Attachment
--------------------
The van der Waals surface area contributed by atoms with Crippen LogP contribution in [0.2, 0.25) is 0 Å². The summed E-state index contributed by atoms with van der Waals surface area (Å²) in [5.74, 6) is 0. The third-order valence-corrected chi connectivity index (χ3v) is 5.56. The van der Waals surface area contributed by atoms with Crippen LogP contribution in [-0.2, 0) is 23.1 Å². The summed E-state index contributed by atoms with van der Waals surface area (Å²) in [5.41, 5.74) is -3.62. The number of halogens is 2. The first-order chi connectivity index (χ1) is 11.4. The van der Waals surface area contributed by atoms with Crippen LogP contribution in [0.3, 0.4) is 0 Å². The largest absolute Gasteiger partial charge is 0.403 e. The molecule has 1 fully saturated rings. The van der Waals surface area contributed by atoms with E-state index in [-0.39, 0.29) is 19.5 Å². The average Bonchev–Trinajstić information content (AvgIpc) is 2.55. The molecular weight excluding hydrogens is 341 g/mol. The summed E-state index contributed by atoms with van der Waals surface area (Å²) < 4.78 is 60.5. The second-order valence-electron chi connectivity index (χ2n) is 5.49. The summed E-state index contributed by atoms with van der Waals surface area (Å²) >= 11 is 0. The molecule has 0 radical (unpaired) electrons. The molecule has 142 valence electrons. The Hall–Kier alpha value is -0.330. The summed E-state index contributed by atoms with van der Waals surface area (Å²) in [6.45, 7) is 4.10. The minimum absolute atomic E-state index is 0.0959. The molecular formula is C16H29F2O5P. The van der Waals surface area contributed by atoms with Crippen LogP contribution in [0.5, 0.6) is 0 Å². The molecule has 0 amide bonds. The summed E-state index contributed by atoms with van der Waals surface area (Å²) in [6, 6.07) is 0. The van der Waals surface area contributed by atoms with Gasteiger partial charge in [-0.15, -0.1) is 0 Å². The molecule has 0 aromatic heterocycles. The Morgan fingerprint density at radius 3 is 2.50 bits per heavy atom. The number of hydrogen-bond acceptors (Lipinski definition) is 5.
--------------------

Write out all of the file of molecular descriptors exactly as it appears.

The van der Waals surface area contributed by atoms with Crippen LogP contribution in [0.2, 0.25) is 0 Å². The summed E-state index contributed by atoms with van der Waals surface area (Å²) in [5.74, 6) is 0. The third-order valence-corrected chi connectivity index (χ3v) is 5.56. The van der Waals surface area contributed by atoms with Crippen LogP contribution in [-0.2, 0) is 23.1 Å². The summed E-state index contributed by atoms with van der Waals surface area (Å²) in [5.41, 5.74) is -3.62. The number of halogens is 2. The first-order chi connectivity index (χ1) is 11.4. The van der Waals surface area contributed by atoms with Crippen LogP contribution in [0.3, 0.4) is 0 Å². The largest absolute Gasteiger partial charge is 0.403 e. The molecule has 1 fully saturated rings. The van der Waals surface area contributed by atoms with E-state index in [-0.39, 0.29) is 19.5 Å². The average Bonchev–Trinajstić information content (AvgIpc) is 2.55. The molecular weight excluding hydrogens is 341 g/mol. The summed E-state index contributed by atoms with van der Waals surface area (Å²) < 4.78 is 60.5. The second-order valence-electron chi connectivity index (χ2n) is 5.49. The summed E-state index contributed by atoms with van der Waals surface area (Å²) >= 11 is 0. The molecule has 0 radical (unpaired) electrons. The molecule has 142 valence electrons. The Hall–Kier alpha value is -0.330. The summed E-state index contributed by atoms with van der Waals surface area (Å²) in [6.45, 7) is 4.10. The minimum absolute atomic E-state index is 0.0959. The molecular formula is C16H29F2O5P. The van der Waals surface area contributed by atoms with Crippen LogP contribution in [0.5, 0.6) is 0 Å². The molecule has 0 amide bonds. The summed E-state index contributed by atoms with van der Waals surface area (Å²) in [6, 6.07) is 0. The van der Waals surface area contributed by atoms with Gasteiger partial charge in [-0.15, -0.1) is 0 Å². The molecule has 0 aromatic heterocycles. The Morgan fingerprint density at radius 3 is 2.50 bits per heavy atom. The number of hydrogen-bond acceptors (Lipinski definition) is 5.